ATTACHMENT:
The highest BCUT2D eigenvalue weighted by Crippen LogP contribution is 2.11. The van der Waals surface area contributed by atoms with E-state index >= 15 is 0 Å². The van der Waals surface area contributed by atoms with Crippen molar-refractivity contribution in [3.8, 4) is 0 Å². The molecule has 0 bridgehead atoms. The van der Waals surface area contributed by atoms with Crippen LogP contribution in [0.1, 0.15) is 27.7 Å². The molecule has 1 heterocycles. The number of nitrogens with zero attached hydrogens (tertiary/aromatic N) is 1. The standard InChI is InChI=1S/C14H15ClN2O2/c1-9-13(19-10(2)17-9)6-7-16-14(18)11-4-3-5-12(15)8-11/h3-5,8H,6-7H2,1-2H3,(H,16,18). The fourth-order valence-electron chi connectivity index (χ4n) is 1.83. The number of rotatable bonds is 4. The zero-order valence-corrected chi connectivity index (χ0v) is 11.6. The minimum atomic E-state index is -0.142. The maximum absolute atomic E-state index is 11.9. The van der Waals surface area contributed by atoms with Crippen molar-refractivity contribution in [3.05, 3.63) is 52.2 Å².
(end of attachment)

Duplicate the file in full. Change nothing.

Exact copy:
The highest BCUT2D eigenvalue weighted by Crippen LogP contribution is 2.11. The van der Waals surface area contributed by atoms with E-state index >= 15 is 0 Å². The van der Waals surface area contributed by atoms with Crippen molar-refractivity contribution in [3.8, 4) is 0 Å². The molecule has 0 bridgehead atoms. The van der Waals surface area contributed by atoms with Crippen LogP contribution in [0.1, 0.15) is 27.7 Å². The molecule has 1 heterocycles. The number of nitrogens with zero attached hydrogens (tertiary/aromatic N) is 1. The standard InChI is InChI=1S/C14H15ClN2O2/c1-9-13(19-10(2)17-9)6-7-16-14(18)11-4-3-5-12(15)8-11/h3-5,8H,6-7H2,1-2H3,(H,16,18). The fourth-order valence-electron chi connectivity index (χ4n) is 1.83. The number of rotatable bonds is 4. The zero-order valence-corrected chi connectivity index (χ0v) is 11.6. The minimum atomic E-state index is -0.142. The maximum absolute atomic E-state index is 11.9. The van der Waals surface area contributed by atoms with Crippen molar-refractivity contribution in [3.05, 3.63) is 52.2 Å².